Lessons from Psalm 51 for the Summit

“…A Psalm of David, when Nathan the prophet came to him after he had gone in to Bathsheba.”

Psalm 51 was the result of a sex crime. It should have been the theme of the summit of bishops in Rome. The abuse, it’s cover-up, and the pain it has caused cannot be undone. More transparency, apologizing to the victims and their families, offers of compensation, are all the right things to do, but won’t undo the damage.

Only a renewed spirit on the part of the clergy as a result of repentance, contrition, and humility will solve the abuse crisis:

“For you do not desire sacrifice or I would give it; a burnt offering you would not accept. My sacrifice, O God, is a contrite spirit; a contrite, humbled heart, O God, you will not scorn” (vss. 18-19).

It is interesting that David’s self-reflection on his transgressions, specifically adultery and murder, do not include a mention of either one. The gravity of killing someone’s husband so you can take his wife was less of a crime against Uriah and Bathsheba than a grievous disobedience of God’s law. God sent the prophet Nathan to David charging,

“Why have you despised the LORD and done what is evil in his sight?” ( 2 Samuel 12:9).

In the Psalm David acknowledges this:

“Against you, you alone have I sinned; I have done what is evil in your eyes” (vs. 6a).

Of course while what he personally did to Uriah and Bathsheba was horrendous, and he couldn’t undo the damage; yet it was God who was ultimately offended and who was the one who could have inflicted eternal punishment upon David for what he did. Misdeeds of the flesh among the clergy of today, whether by commission or omission, are misdeeds against God, who will justly respond. David confesses his crimes, offering no defense, and is prepared for the just sentence:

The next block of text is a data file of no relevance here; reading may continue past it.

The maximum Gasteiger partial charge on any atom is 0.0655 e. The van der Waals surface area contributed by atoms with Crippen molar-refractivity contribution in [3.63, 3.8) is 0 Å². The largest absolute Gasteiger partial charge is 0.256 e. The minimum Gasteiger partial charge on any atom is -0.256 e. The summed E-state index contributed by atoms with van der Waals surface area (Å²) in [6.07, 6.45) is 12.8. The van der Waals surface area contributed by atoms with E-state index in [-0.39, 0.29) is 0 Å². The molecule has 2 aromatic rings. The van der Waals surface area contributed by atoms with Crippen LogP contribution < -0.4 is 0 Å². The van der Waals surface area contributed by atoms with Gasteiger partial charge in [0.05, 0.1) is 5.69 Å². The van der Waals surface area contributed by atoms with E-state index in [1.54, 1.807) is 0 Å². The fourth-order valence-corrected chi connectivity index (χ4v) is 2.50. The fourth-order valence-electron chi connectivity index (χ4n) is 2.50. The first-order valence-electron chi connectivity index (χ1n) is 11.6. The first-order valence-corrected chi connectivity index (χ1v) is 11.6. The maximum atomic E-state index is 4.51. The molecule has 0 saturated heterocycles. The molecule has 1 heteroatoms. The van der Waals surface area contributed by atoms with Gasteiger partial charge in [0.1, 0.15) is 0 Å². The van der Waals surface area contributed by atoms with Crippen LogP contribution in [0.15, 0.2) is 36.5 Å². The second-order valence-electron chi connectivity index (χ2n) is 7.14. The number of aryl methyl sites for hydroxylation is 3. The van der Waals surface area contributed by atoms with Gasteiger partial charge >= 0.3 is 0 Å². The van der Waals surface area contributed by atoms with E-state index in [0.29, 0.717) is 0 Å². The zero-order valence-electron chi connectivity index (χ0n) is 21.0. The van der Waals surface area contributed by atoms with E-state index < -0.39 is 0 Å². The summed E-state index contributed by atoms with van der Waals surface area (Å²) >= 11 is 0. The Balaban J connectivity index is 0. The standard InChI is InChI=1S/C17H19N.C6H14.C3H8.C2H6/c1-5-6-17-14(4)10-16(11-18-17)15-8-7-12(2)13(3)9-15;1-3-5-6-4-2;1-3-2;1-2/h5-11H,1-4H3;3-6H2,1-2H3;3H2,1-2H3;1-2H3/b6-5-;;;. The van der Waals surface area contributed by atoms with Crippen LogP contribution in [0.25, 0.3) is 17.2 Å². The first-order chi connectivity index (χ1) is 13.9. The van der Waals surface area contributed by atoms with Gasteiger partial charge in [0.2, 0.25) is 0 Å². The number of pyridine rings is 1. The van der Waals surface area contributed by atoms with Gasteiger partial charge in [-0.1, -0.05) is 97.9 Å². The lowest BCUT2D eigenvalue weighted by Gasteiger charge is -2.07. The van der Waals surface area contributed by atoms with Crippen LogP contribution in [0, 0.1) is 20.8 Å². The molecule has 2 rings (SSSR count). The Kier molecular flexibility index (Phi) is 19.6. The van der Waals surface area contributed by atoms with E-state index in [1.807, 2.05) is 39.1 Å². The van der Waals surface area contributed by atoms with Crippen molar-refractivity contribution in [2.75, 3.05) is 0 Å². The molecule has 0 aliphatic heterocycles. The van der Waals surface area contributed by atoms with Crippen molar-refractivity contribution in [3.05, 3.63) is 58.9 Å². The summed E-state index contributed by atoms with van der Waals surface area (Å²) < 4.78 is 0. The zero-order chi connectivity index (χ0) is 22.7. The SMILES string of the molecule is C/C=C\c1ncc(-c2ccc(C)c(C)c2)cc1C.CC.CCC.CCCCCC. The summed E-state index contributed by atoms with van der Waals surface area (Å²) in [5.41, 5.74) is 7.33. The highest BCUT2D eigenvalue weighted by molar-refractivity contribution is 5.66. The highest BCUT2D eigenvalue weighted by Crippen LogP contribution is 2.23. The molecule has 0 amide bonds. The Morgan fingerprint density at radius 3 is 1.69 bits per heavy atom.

“…So that you are just in your word, and without reproach in your judgment” (vs. 6b).

But David holds out hope for God’s mercy, recalling that in spite of being a sinner from birth, God had reached out to him and blessed him with wisdom:

“Behold, I was born in guilt, in sin my mother conceived me. Behold, you desire true sincerity; and secretly you teach me wisdom” (vss. 7-8).

David’s plea for mercy and forgiveness is at the same time a prayer for cleansing and renewal:

“Turn away your face from my sins; blot out all my iniquities. A clean heart create for me, God; renew within me a steadfast spirit”.

“Do not drive me from before your face, nor take from me your holy spirit. Restore to me the gladness of your salvation; uphold me with a willing spirit” (vss. 11-14).

This restoration of “gladness” leads to praise:

“I will teach the wicked your ways, that sinners may return to you”.

“Rescue me from violent bloodshed, God, my saving God, and my tongue will sing joyfully of your justice” (vss. 15-16).

After David’s confesses his sin to Nathan, the Prophet replies, “For his part, the LORD has removed your sin” (2 Samuel 12:13).


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